By Misaki Imagawa
If you were forced to flee your home, what would you bring; your phone, a wallet, or perhaps a family heirloom? Let's hope you never have to make such a decision; but throughout history there are thousands who have had to do so. Historically, fires, earthquakes and floods are natural disasters forcing people to flee their homes; but the cruelty of war; genocide and humankind’s own inhumanity toward itself have also forced migrations all over the world. In Africa, the migration patterns have played a large part in shaping tribal identity, culture, and art. This is particularly true for the Baga people of Guinea, West Africa. When they were forced to leave their homes they did not choose to focus on personal possessions, but instead, their impressive artwork, which belonged to the entire tribe.
According to oral tradition, the Baga once lived in the mountainous inland regions of Fouta Djallon, but they were driven to the Atlantic coast by often warring, encroaching tribes. Over the centuries, they became isolated by their swampy environment. Although they presented little resistance to traders and colonizers, they were largely forgotten and left to their own devices. Yet, it wasn’t until the 20th century that their amazing art works, especially their monumental masks, stunned and captivated African art collectors, admirers and casual museum-goers alike.
Among the vast artwork of the Baga, three types of pieces stand out for their sheer size and exceptional craftsmanship. The first is a serpent shaped headdress called Bansonyi. Reaching up to 8 feet in length, it is a depiction of the boa constrictor, which the Baga consider a spirit of rain, fertility and wealth. They believe the Bansonyi manifests itself in various forms, including a rainbow, which is regarded as marking the source of waters and the end of rains. This connotation of beginning and ending is acknowledged whenever the Bansonyi makes an appearance and is danced at important festivals such as initiations, marriages and funerals.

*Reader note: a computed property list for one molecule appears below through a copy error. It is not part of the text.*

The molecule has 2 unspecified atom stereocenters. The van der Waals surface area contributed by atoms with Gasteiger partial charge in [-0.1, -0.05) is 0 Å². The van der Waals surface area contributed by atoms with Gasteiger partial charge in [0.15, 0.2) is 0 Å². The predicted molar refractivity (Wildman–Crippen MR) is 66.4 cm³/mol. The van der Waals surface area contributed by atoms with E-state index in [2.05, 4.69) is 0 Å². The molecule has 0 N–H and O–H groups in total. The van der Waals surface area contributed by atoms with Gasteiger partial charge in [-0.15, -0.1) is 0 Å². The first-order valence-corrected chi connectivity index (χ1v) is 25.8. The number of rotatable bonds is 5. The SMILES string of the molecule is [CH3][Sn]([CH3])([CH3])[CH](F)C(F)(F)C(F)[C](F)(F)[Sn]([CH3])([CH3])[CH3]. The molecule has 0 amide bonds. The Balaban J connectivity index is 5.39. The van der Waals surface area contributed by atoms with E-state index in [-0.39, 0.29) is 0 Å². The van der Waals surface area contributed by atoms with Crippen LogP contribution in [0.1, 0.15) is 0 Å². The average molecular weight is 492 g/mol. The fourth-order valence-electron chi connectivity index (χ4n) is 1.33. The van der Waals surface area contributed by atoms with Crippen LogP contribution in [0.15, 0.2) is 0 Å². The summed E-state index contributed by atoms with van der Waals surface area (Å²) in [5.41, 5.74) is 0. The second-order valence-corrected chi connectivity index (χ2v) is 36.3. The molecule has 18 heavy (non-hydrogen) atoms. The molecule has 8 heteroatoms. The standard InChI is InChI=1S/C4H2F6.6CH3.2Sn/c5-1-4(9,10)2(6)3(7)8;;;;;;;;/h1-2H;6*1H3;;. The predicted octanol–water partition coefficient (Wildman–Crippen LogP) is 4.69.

It takes incredible strength and balance to dance the Bansonyi, which is carried with the help of a framework over the head and shoulders. A dancer would be hidden under raffia coverings where they would mimic the serpent's sharp movements and swaying undulations by dipping their knees and twisting at the waist. Larger Bansonyi, like the ones in PRIMITIVE's collections would require multiple dancers. Whether danced alone or in pairs, Basonyi represent protective spirits watching over the village and its people.
While the Bansonyi may be associated with male initiations, the Nimba headdress or shoulder mask represents female power and beauty. It is ranked as one of the largest ritual artworks in Africa and is carved from one piece of wood. Unlike the Bonsonyi, the Nimba does not represent a spirit, but rather an idea or abstraction of idealized feminine beauty, or ideal womanhood. The large drooping breasts of the Nimba portray a woman who has given birth to many children and nurtured them to adulthood. The decorative patterns incised along her face and head represent scarification marks and an elaborate coiffure. The Nimba is the image of strength and beauty, joy and celebration. As a symbol of fertility for both the land and its people, the great Nimba headdress is danced during planting and harvest seasons, initiations, marriages and births. She is honored as the universal mother and a woman at the zenith of her power.
Lastly, often kept hidden from view, but no less important is the Baga A-Tshol, a unique mask that is a combination of human and bird. The Baga believe birds can fly between the realms of earth and heaven, and thus represent a connection between the people and their ancestors. As a symbol of lineage the A-Tshol is associated with supernatural powers and is placed on a shrine next to other objects believed to hold otherworldly connections or influences. It is danced predominantly at funerals, but can also make an appearance at the end of male initiations or after successful harvests.
Baga artwork reflects the tribe’s ability to adapt to changing environments. Individual pieces convey stories detailing their history of resilience and perseverance. Driven from their homes and surviving centuries of warring neighbors, European traders, French colonizers, Catholicism and Islam, the Baga always re-emerge with an ever stronger sense of tribal identity. Their larger than life artworks are testament to their ability to overcome all adversity and maintain that home is where the art is!
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